Speaking of costliness, Moscow is not a cheap place. It makes Tokyo look reasonably priced by comparison. The cheapest black Starbucks coffee goes for 6 US dollars, and flavored drinks are even higher. Despite high poverty rates, the city also has the highest concentration of billionaires in the world. The whole city had this weird mixture of scummy cheapness alongside Ferrari dealerships and luxury watch stores.

It's also the least tourist-friendly big city I've ever been to. If you can't read the Cyrillic alphabet, you're completely lost; most signage is exclusively in Russian, even on public transport. I know no Russian but can read enough of the alphabet to get by, so we were never completely lost, but the act of simply figuring out where you are and where you're going can be pretty frustrating.

Our first day was devoted to a personal walking tour, led by a pleasant Russian lady who showed us around Red Square, the Kremlin, and the Cathedral of Christ the Savior. I was excited to see the iconic St. Basil's Cathedral, which I had previously seen only in photos and on the title screen of Tetris.

Our guide told us about growing up in Moscow in the era of Khruschev and Brezhnev, and told us that the huge, impressive reconstruction of the Cathedral was the site as a large public swimming pool when she was a kid.

The next day we spent going to some interesting specialty tourist sites that we'd been looking forward to for a while. First up was the Cosmonaut museum, devoted to the history of the Soviet space program, which included a full-size reproduction of Mir that you can enter. After that, we found the Soviet Arcade museum, which housed some hilariously primitive (and occasionally fun) ripoffs of the American and Japanese games of the 70s and 80s. My favorites were the submarine games that used a combination of scale models and light guns through a little periscope. We also had fun with a basketball game that consisted of about 16 hexagonal holes, requiring you to push the correct numbered button to shoot the ball toward your opponent's basket.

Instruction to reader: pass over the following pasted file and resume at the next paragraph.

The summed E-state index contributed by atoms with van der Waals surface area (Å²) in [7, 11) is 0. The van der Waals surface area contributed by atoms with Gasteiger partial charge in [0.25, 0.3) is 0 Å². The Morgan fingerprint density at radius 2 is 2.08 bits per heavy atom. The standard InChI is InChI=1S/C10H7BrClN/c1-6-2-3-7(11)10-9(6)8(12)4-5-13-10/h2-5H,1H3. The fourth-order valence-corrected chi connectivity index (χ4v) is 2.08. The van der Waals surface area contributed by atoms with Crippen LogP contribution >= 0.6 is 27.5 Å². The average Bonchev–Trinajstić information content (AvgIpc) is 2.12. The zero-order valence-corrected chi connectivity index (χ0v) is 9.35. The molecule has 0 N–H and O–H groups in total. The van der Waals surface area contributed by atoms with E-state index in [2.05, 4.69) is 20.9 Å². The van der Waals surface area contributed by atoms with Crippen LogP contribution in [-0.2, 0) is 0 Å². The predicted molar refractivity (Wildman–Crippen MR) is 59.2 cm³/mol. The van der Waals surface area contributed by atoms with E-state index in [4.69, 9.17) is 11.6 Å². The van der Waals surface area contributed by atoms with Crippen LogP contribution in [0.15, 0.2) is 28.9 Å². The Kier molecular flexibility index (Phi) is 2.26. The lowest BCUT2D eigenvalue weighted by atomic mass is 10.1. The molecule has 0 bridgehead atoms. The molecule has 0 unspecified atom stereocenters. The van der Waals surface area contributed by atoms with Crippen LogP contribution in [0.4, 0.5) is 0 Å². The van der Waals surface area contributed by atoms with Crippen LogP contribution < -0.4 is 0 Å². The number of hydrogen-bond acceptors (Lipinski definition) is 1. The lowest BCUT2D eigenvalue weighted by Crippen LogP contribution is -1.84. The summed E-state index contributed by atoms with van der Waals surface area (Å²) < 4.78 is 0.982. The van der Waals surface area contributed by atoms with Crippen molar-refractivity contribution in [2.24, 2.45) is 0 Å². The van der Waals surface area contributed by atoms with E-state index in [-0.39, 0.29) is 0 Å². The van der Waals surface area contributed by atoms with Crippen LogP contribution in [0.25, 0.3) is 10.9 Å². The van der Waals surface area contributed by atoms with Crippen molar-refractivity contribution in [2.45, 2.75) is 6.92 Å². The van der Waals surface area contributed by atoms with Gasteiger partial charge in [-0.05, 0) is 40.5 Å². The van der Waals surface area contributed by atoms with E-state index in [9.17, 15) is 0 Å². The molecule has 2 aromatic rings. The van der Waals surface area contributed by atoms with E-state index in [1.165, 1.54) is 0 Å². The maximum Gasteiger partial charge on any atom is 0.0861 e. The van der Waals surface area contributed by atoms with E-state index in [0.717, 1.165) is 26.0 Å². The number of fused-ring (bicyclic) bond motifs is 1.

Owing to restrictive Russian visa rules, we had only one more day, which we opted to spend at Gorky Park. The park itself was pleasant enough, if mostly unremarkable, but it had this peculiar kiddie area with some really strange attractions. My favorite was this, a spinning chicken spitting out plastic eggs that you're supposed to catch with a net. The best part was the music it played, which was this demented version of Old MacDonald that will stick in your head forever if you hear it even once. This bizarre carnival game lifted my spirits greatly after a disappointing visit to a Statue Park that ended up being a waste of time.

Moscow is a very cool city, but it has this intimidating quality that makes exploring it for a couple days feel a little like you got your ass kicked in a bar fight. I feel like we only scratched the surface, so I do think I'd like to return one day, as well as see other places in Russia we didn't have time for, like St. Petersburg. Hopefully, next time, the Visa won't be so expensive, or require filling out an incomprehensible form with questions asking if I've ever operated a nuclear device or have had weapons training, or basically asking me to list every school I've ever attended in my life.

Sunday, September 18, 2011

The Ghengis Khan-Khan: How we hitchhiked and slept in a stranger's tent house all without dying!

The first leg of our Trans-Siberian journey was an overnight train from Beijing to Ulaanbaatar. The train was clean and modern (we even had a power outlet in our room!) and the top bunks never filled up so we had the whole cabin to ourselves. The only exhausting part of the journey was the extremely long stop at the border. China's tracks are a different gauge than those of Mongolia, so we didn't get to sleep until around 2 am after waiting for the wheels to change (in addition to the usual tedious immigration procedures).